How Google Now Really Works...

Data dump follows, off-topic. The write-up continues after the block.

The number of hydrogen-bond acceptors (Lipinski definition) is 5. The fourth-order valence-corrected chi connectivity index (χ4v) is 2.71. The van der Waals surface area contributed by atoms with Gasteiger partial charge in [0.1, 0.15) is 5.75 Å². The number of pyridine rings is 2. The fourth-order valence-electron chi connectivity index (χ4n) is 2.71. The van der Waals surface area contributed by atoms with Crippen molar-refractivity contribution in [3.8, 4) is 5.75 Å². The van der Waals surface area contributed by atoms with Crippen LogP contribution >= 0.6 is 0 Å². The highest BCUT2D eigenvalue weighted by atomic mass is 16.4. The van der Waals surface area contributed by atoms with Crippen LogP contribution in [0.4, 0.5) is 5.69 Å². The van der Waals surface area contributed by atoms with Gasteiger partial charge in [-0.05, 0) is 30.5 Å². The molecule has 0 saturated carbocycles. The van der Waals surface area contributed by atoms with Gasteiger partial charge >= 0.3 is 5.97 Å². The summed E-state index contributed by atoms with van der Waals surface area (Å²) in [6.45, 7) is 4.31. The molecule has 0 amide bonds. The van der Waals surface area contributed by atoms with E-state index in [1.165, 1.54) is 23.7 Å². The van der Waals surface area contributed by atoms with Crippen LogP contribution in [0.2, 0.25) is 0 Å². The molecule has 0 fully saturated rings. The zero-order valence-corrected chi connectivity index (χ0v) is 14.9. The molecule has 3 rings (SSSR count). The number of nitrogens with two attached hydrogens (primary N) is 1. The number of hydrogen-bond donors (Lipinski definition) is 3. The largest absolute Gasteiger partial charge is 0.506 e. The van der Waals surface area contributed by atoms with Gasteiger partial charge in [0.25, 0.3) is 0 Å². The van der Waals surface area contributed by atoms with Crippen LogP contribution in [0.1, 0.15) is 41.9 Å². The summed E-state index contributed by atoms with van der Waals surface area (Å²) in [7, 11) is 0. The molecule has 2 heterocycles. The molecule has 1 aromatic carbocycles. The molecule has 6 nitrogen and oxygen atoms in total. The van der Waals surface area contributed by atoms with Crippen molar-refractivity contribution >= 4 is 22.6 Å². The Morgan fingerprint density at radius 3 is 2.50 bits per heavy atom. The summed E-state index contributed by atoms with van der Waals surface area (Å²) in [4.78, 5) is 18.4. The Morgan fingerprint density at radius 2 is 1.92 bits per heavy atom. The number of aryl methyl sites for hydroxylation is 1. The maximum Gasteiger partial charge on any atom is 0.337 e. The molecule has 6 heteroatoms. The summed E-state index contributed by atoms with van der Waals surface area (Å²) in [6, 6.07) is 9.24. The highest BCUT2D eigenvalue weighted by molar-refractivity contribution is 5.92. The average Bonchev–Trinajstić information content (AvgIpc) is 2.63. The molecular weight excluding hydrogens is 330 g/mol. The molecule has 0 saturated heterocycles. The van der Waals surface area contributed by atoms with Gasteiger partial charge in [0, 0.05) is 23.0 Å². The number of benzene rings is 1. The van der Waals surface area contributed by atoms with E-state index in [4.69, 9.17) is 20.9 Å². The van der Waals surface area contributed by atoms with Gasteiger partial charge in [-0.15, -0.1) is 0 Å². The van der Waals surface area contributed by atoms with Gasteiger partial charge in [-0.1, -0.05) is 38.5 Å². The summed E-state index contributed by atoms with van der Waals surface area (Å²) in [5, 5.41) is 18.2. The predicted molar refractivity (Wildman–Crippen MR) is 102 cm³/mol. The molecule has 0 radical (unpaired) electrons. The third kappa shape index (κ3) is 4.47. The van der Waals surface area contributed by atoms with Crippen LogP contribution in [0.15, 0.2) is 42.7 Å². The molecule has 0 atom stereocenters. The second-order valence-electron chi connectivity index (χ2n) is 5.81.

Google Now is undoubtedly one of the best mobile assistants to date, with Cortana and Siri their assistance comes in the form of a voice, but with Google Now that whole concept is revamped to feature a voice less, smart card driven assistant. Using smart cards Google Now has rewritten the rules for virtual personal assistants, and has changed the way we interact with our smartphones. The purpose of this article is to show how Google Now works, discuss why the cards don't show up at times, and address the issues inherent in Google Now . Contrary to popular belief Google voice—think “OK Google”—is not Google Now. Google Now is a stand alone feature that operates using in app notifications called "smart cards", these cards work by pushing relevant information directly to your Google Now feed, and when you're done with them you swipe them away.*** This is not always the case, in fact some cards are actually not meant to be swiped away, and others don't show up as they should. Using personal discretion one will notice that when certain cards are swiped away, it, unlike most cards won't reappear. This is because Google Now unlike most virtual assistants aims to predict what you need before you need it, and it aims to do so with very little user assistance. According to Google, you can use Now to "get the right information at the right time, without even searching for it" (Google.com). This point is emphasized even further by PCWorld, which states that Google Now cards are "so prescient they're positively spooky" (PCWorld.com). This is not exactly true as many times Google needs help in determining which cards you need even though it doesn't ask for it. Take for example Feedly; with Google Now, in order to get helpful cards from Feedly you have to use the app—extensively—and more importantly utilize the feature of the app that Google Now utilizes. In the case of Feedly, the primary features that Google Now uses is the trending stories function; therefore in order for Feedly card(s) to pop up not only do you have to extensively use Feedly, more importantly you have to use the trending topics aspect of Feedly when its card pops up on Google Now. Once the card pops up be sure to use it at least once a day. This will let Google Now know that the card is useful to you, and will make its appearance a recurring one. It will disappear on its own when Google feels it's no longer needed; swiping away certain app cards unlike default Google cards will prevent them from showing up again—at least for a (good) while. Allowing Google Now to predict what cards you need without having to ask for them would be ideal did it actually work. Unfortunately Google isn't very good at predictions, either intentionally or unintentionally. Therefore a lot of what is shown on your feed is more or less helpful.